J.K. Rowling does a high profile interview, authors write about Banned Books Week and more—it's been a big week for book blogs. A couple of my favorite posts are below. What blogs have you been reading?
Leaky Live Coverage: J. K. Rowling Interview on Oprah Winfrey Show
Posted on The Leaky Cauldron
Years before I read book blogs or blogged about books myself, I read The Leaky Cauldron and MuggleNet, two of the biggest Harry Potter fansites and blogs. Although I don't obsess over Harry Potter quite as much as I did in middle school and high school (which reminds me: I need to re-read Deathly Hallows before November . . .), I got pretty darn excited when I heard J.K. Rowling did an interview with Oprah.
The Leaky Cauldron has been updating their site throughout the day with snippets from the conversation. Here's an excerpt—in which Rowling comments on dealing with the press:
At the time I felt a need to deny how great the pressure was becaue that was my way of coping. It happended so fast for me, and it shouldn't have happened. It was a childrens book, a childrens book which I was repeatedly told wasn't very commercial. Because I had been turned down a lot. It was like being a Beatle. But there were four Beatles, so they could turn to each other and say "My god, This is crazy!" I couldn't turn to anyone.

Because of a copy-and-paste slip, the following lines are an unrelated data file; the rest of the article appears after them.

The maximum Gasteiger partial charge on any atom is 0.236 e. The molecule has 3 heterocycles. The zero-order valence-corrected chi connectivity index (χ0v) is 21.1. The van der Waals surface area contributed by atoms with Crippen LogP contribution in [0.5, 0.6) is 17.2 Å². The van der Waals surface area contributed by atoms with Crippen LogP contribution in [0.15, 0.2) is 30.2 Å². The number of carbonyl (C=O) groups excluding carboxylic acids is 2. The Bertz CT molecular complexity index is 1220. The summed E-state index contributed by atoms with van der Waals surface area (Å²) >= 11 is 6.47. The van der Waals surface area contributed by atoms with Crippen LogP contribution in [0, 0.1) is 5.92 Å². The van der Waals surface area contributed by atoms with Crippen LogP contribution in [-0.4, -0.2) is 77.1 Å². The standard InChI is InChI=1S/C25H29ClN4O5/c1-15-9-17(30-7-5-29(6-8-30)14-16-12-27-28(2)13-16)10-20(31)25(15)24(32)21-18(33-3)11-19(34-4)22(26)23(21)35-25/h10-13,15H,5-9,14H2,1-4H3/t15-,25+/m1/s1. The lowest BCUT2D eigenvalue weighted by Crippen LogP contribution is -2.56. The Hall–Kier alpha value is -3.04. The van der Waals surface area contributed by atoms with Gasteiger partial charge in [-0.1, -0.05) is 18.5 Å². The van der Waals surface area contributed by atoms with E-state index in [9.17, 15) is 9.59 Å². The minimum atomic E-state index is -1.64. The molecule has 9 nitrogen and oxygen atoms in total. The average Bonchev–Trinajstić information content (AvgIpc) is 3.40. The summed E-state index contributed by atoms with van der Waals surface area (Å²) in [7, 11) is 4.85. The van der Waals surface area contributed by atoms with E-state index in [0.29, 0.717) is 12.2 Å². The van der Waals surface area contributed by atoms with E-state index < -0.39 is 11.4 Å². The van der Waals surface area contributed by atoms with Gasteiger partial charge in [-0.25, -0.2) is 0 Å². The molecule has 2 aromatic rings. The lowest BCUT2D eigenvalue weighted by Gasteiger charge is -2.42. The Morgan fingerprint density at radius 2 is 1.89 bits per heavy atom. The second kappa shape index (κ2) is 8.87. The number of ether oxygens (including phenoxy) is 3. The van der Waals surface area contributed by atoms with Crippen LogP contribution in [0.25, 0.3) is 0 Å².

Potter fans have been tweeting about the appearance all day, and you can also learn more on Oprah's website.
And yes, Rowling said there could be more Harry Potter books. (Although I'm not holding my breath.)
This guy thinks SPEAK is pornography
Posted on author Laurie Halse Anderson's blog
Laurie Halse Henderson is the best-selling author of teen books (we've reviewed many of her books in BookPage). Two of her books, Speak and Chains, have been National Book Award finalists. Speak also has the distinction (ha) of being a challenged book. Wesley Scroggins, an associate professor of management at Missouri State University, wrote an opinion piece in the News-Leader of Springfield, MO, "in which he characterized SPEAK as filthy and immoral. Then he called it 'soft pornography' because of two rape scenes."
Anderson has turned Scroggins' action into an opportunity to speak out against banned books, telling readers what they can do if books are challenged in their communities. Today Anderson shared the big news that her publisher (Penguin) took out a full page ad in the New York Times to stand up for Speak. I have to say—it's pretty cool.